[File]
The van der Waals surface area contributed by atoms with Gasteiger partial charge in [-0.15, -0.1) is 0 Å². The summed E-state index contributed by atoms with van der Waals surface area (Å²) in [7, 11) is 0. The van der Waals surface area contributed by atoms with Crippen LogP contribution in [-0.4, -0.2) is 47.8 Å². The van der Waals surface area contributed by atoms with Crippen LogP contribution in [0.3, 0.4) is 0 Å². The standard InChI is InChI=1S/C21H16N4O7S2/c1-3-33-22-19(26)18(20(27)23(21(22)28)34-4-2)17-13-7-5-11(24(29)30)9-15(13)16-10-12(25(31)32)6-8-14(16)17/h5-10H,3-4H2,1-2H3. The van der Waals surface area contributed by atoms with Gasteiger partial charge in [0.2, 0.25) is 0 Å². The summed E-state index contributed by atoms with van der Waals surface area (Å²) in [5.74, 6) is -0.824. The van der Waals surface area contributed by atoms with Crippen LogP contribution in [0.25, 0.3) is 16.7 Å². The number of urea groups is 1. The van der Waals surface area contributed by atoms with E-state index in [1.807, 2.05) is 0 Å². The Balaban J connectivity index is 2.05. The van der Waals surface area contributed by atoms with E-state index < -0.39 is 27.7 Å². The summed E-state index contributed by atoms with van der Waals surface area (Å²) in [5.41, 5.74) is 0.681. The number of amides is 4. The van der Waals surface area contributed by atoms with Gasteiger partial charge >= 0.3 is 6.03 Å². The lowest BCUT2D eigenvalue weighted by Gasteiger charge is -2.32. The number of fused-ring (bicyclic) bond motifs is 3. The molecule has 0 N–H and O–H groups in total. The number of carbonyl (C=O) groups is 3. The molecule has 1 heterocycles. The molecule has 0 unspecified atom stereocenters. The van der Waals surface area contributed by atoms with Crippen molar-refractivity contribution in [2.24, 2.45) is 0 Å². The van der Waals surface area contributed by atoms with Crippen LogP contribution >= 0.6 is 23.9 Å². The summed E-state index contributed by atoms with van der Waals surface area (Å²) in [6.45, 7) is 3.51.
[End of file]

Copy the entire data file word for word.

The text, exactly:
The van der Waals surface area contributed by atoms with Gasteiger partial charge in [-0.15, -0.1) is 0 Å². The summed E-state index contributed by atoms with van der Waals surface area (Å²) in [7, 11) is 0. The van der Waals surface area contributed by atoms with Crippen LogP contribution in [-0.4, -0.2) is 47.8 Å². The van der Waals surface area contributed by atoms with Crippen LogP contribution in [0.3, 0.4) is 0 Å². The standard InChI is InChI=1S/C21H16N4O7S2/c1-3-33-22-19(26)18(20(27)23(21(22)28)34-4-2)17-13-7-5-11(24(29)30)9-15(13)16-10-12(25(31)32)6-8-14(16)17/h5-10H,3-4H2,1-2H3. The van der Waals surface area contributed by atoms with Gasteiger partial charge in [0.2, 0.25) is 0 Å². The summed E-state index contributed by atoms with van der Waals surface area (Å²) in [5.74, 6) is -0.824. The van der Waals surface area contributed by atoms with Crippen LogP contribution in [0.25, 0.3) is 16.7 Å². The number of urea groups is 1. The van der Waals surface area contributed by atoms with E-state index in [1.807, 2.05) is 0 Å². The Balaban J connectivity index is 2.05. The van der Waals surface area contributed by atoms with E-state index < -0.39 is 27.7 Å². The summed E-state index contributed by atoms with van der Waals surface area (Å²) in [5.41, 5.74) is 0.681. The number of amides is 4. The van der Waals surface area contributed by atoms with Gasteiger partial charge >= 0.3 is 6.03 Å². The lowest BCUT2D eigenvalue weighted by Gasteiger charge is -2.32. The number of fused-ring (bicyclic) bond motifs is 3. The molecule has 0 N–H and O–H groups in total. The number of carbonyl (C=O) groups is 3. The molecule has 1 heterocycles. The molecule has 0 unspecified atom stereocenters. The van der Waals surface area contributed by atoms with Crippen molar-refractivity contribution in [2.24, 2.45) is 0 Å². The van der Waals surface area contributed by atoms with Crippen LogP contribution >= 0.6 is 23.9 Å². The summed E-state index contributed by atoms with van der Waals surface area (Å²) in [6.45, 7) is 3.51.